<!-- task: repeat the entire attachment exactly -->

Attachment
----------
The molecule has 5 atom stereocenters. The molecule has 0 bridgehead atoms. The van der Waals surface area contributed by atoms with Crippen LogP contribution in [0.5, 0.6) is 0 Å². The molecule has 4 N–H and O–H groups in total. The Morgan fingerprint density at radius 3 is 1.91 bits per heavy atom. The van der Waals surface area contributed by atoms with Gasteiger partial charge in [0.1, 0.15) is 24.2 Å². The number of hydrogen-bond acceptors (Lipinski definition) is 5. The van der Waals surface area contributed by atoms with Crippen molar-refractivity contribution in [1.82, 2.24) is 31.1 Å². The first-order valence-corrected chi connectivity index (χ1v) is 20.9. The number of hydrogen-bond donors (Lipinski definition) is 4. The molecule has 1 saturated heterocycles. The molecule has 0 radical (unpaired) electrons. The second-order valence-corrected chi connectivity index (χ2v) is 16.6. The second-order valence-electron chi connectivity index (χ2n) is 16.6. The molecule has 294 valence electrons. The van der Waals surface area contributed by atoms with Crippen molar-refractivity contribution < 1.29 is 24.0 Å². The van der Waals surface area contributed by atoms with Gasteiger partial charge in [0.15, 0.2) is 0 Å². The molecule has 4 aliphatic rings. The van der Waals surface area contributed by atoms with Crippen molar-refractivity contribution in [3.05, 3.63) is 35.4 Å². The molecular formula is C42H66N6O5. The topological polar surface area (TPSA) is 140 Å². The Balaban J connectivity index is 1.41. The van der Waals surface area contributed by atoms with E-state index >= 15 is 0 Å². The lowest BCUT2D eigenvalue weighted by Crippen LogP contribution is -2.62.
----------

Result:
The molecule has 5 atom stereocenters. The molecule has 0 bridgehead atoms. The van der Waals surface area contributed by atoms with Crippen LogP contribution in [0.5, 0.6) is 0 Å². The molecule has 4 N–H and O–H groups in total. The Morgan fingerprint density at radius 3 is 1.91 bits per heavy atom. The van der Waals surface area contributed by atoms with Gasteiger partial charge in [0.1, 0.15) is 24.2 Å². The number of hydrogen-bond acceptors (Lipinski definition) is 5. The van der Waals surface area contributed by atoms with Crippen molar-refractivity contribution in [1.82, 2.24) is 31.1 Å². The first-order valence-corrected chi connectivity index (χ1v) is 20.9. The number of hydrogen-bond donors (Lipinski definition) is 4. The molecule has 1 saturated heterocycles. The molecule has 0 radical (unpaired) electrons. The second-order valence-corrected chi connectivity index (χ2v) is 16.6. The second-order valence-electron chi connectivity index (χ2n) is 16.6. The molecule has 294 valence electrons. The van der Waals surface area contributed by atoms with Crippen molar-refractivity contribution < 1.29 is 24.0 Å². The van der Waals surface area contributed by atoms with Gasteiger partial charge in [0.15, 0.2) is 0 Å². The molecule has 4 aliphatic rings. The van der Waals surface area contributed by atoms with Crippen molar-refractivity contribution in [3.05, 3.63) is 35.4 Å². The molecular formula is C42H66N6O5. The topological polar surface area (TPSA) is 140 Å². The Balaban J connectivity index is 1.41. The van der Waals surface area contributed by atoms with E-state index >= 15 is 0 Å². The lowest BCUT2D eigenvalue weighted by Crippen LogP contribution is -2.62.